Keeping dogs fit is actually easier than keeping yourself fit, because the person feeding the dog isn’t the one feeling the dog’s cravings for something yummy and fattening. Figure out how much food, and what kind, you should be feeding your dog — if you’re not sure (I wouldn’t trust the “help” you get from dog food manufacturers) ask your vet for advice. Then feed your dog that food, and that much, every day.
Exercise is important for dogs, and no only for health reasons. If your dog tears up your house, it’s probably because he’s bored and has extra energy and no way to burn it. Take your dog for a walk every day. (It’ll help you get your own daily exercise in too.) An active dog might actually need a bit more food, once she works up to a significant amount of exercise per day.
If you’re not up to as much exercise as your dog needs, throwing a ball or other toy can get your dog running while you stay mainly in one place. Teaching your dog tricks, like jumping through a hoop, will also give the dog more exercise than you.
Getting your dog into a doggy sport can be fun for both of you and give your dog a great way to exercise. Flyball is a great team sport that gets your dog running, jumping and fetching balls. Lure coursing will get your dog running if she has a strong instinct to chase prey. Agility training will get your dog (and you) moving while also training communication and teamwork and some puzzle solving. Frisbee dog sports, whether for fun or in competition, is a great activity you can do with your dog, that’ll get your dog burning a lot of calories.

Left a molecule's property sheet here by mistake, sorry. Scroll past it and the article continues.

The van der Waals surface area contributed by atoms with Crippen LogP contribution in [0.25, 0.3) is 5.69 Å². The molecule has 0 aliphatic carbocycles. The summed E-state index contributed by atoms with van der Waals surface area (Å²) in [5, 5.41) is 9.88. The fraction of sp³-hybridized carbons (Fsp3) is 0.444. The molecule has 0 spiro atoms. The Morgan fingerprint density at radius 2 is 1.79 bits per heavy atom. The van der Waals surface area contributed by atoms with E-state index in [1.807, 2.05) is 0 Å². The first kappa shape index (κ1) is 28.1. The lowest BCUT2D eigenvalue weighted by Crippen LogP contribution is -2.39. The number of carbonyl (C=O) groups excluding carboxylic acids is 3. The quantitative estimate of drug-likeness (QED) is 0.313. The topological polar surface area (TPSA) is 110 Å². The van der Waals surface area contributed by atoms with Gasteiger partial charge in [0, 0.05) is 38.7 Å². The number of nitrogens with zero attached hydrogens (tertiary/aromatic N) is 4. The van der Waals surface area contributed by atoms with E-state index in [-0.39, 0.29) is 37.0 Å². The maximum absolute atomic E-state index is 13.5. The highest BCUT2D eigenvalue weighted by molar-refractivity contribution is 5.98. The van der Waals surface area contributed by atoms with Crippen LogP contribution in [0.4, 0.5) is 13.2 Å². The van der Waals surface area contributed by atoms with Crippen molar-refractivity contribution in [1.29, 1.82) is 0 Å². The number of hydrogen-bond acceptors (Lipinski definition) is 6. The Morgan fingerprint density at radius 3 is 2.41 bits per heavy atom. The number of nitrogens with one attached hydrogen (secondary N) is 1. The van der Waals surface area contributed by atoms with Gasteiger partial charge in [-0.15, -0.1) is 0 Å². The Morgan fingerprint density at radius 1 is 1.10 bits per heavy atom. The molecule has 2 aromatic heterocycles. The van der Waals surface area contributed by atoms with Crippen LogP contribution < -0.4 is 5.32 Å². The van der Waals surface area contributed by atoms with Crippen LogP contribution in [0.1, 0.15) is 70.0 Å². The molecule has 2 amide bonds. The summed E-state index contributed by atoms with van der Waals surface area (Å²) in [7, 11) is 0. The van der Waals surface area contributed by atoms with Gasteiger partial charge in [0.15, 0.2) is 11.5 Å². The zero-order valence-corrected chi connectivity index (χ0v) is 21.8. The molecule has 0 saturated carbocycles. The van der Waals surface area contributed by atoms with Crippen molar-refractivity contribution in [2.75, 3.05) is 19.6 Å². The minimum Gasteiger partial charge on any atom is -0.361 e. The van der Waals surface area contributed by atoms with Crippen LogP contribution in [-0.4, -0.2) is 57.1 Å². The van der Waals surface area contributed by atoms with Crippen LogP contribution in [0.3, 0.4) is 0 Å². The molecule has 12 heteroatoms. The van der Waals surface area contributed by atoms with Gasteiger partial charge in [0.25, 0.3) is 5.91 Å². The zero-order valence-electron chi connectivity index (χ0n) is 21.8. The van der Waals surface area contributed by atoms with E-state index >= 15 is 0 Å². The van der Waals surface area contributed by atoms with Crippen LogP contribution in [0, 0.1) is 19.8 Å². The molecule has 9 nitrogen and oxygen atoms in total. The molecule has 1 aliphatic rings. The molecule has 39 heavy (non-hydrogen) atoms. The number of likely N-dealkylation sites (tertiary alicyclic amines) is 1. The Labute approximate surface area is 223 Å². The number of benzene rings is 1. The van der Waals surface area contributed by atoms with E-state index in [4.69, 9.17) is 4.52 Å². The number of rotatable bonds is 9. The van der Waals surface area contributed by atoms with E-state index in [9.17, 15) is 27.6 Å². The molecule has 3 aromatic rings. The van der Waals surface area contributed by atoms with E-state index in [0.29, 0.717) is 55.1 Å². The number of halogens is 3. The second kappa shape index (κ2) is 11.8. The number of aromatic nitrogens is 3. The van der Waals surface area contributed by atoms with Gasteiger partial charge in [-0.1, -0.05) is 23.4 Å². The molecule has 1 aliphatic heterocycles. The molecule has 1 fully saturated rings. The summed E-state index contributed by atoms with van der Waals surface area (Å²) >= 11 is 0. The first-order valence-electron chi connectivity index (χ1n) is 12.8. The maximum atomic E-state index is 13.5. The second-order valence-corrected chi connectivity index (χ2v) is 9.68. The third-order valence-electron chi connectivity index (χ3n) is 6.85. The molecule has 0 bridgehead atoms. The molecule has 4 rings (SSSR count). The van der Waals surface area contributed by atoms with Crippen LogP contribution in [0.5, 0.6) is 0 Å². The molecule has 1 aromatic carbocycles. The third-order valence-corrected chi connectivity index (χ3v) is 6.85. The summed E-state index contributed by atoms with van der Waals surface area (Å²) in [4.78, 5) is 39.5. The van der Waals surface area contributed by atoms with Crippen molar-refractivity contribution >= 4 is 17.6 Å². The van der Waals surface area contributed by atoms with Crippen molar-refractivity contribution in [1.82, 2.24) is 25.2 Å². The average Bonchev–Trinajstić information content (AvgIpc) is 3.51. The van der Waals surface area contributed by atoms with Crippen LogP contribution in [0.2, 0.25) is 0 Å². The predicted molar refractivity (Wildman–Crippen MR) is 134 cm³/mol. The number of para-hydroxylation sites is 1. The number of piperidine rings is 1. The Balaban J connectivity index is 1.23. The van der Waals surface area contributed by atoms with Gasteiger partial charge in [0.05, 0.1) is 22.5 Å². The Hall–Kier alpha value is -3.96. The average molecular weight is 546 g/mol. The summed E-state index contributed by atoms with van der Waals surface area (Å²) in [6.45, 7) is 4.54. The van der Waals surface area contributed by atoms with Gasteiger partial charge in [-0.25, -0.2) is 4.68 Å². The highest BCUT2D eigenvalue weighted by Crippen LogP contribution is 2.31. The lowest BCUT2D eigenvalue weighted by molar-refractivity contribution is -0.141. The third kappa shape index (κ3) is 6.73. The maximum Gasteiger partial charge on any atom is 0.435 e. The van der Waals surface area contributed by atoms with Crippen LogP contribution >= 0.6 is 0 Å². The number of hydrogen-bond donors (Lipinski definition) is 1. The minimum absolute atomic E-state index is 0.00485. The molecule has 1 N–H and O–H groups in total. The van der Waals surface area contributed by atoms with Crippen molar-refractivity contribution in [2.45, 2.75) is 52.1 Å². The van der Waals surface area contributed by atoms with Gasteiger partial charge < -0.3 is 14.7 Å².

If your dog is too fat to walk much, and you have some money to spend, check around your area and see if there’s a doggy gym nearby. (Ask your vet; they should know.) Some places have small infinity pools where they can get your dog swimming in a flotation jacket. This lets the dog exercise without putting a lot of strain on her joints, so she can work up to being able to go for walks, or even runs eventually. I’ll admit this isn’t available to most folks, for lack of facilities or lack of money, but if you can afford it and there’s one near you, and your dog is seriously overweight and largely disabled because of it, it’s an option.
If you need to give your dog treats while training, use lower calorie treats that your dog will see as high value. Break dog cookies in half if they’re bigger than a small bite size. A small piece of white meat chicken has fewer calories than most dog cookies, and your dog will probably prefer it. Heat it up in the microwave just until it’s warm, and it’ll smell even better, which makes it even more attractive to your dog. Most dogs prefer chicken over regular (for people) cookies or bits of cake, which too many dog owners give their pets regularly. If you feel you have to give your dog people food, don’t give them sugary food.
Bottom line, your dog can only eat what you (or another human — get your family and friends in line!) give him. You should be able to control your dog’s diet completely, and if your dog is fat, you need to do so, and do it carefully. You can also control how much exercise your dog gets. If you have a family, get them involved in taking the dog for walks, throwing balls or frisbees or sticks, etc. You can get your dog slimmer and healthy; it’s a matter of making a plan and sticking with it, and ignoring the begging puppy eyes when they want something they shouldn’t have.